Dr. Wymond: I would tell you that as a child, when I prayed that prayer and I asked the Lord “my soul to keep, and if I should die before I wake,” I always wondered, “Wow! I didn't know I was in such peril!” You know I really did think that: “Am I about to die?” This hymn makes a reference to that partly in “…and fit us for heaven, to live with Thee there.” Talking about going from the beginning to the end of life, I think maybe these that were written in the era of great infant mortality probably brought some of that to bear. But I would like to think there's a lot of sanctification in that “and fit us for heaven”; you know, make us to grow up to love Christ.
Dr. Duncan: And you know, it is a good prayer. As I think back on my first singing of this hymn, as best as I can remember it, I do think that those two lines stood out to me as meaningful as a young boy singing the song:
“I love Thee, Lord Jesus…” [a profession of love for Christ];
“Look down from the sky,
and stay by my cradle till morning is nigh.
“Be near me, Lord Jesus, I ask Thee to stay
Close by me forever, and love me, I pray.”
And then it turns outwardly: “Lord, bless all the children in Your care.”
And I do think that those lines stood out to me as important for me to personally affirm in my relationship with Christ. But, Bill, this morning you’re going to let us listen to both of these versions?
Dr. Wymond: Let's do. We will play the first and common version, and then we’ll play the second tune as well.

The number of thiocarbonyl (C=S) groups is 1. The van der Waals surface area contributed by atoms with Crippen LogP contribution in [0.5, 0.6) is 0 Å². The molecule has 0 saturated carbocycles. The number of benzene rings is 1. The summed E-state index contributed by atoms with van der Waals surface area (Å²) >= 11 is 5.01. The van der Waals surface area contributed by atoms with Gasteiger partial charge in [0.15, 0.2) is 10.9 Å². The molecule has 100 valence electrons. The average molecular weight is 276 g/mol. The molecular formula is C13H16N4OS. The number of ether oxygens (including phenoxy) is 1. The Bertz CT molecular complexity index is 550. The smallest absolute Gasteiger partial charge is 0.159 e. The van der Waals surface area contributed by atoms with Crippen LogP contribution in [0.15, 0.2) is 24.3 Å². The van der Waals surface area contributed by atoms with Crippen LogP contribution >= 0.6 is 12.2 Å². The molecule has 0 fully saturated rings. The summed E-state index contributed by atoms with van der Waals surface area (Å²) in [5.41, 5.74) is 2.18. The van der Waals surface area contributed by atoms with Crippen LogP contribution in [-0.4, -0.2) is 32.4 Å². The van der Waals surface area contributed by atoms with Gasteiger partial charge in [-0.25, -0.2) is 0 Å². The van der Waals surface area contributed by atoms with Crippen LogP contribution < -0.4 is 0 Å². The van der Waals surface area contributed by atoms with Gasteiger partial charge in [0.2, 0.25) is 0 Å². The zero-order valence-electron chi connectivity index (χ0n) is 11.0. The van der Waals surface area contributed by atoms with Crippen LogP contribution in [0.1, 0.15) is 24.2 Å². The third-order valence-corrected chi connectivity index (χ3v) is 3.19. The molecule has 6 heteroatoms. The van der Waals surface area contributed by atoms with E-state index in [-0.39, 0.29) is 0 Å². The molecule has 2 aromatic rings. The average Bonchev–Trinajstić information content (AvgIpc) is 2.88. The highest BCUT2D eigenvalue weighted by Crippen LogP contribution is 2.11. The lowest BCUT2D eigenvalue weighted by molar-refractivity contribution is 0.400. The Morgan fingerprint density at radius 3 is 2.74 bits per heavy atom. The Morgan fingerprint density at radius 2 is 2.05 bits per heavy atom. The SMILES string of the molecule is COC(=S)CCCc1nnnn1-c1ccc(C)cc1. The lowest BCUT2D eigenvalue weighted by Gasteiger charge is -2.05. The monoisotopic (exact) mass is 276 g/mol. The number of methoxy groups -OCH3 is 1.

Dr. Duncan: MUELLER is that first and common version, and Kirkpatrick's is called CRADLE SONG. Let's listen to these hymns.
Dr. Wymond: Singing Away in a Manger for us today is Victor Smith.
“Away in a manger, no crib for a bed,
The little Lord Jesus laid down His sweet head;
The stars in the bright sky looked down where He lay,
The little Lord Jesus, asleep on the hay.
“The cattle are lowing, the baby awakes,
But little Lord Jesus no crying He makes;
I love Thee, Lord Jesus! Look down from the sky
And stay by my cradle till morning is nigh.
“Be near me, Lord Jesus, I ask Thee to stay
Close by me forever, and love me, I pray;
Bless all the dear children in Thy tender care,
And fit us for heaven, to live with Thee there.”
Dr. Wymond: And now singing the second version of Away in a Manger is the Mormon Tabernacle Choir.
You have been listening to “Hymns of the Faith” brought to you by Jackson's First Presbyterian Church. The First Presbyterian Church is located on North State Street, just a block north of the Mississippi Baptist Medical Center, and our worship services are at 8:30, 11:00 and 6:00. We invite you to come and worship with us today.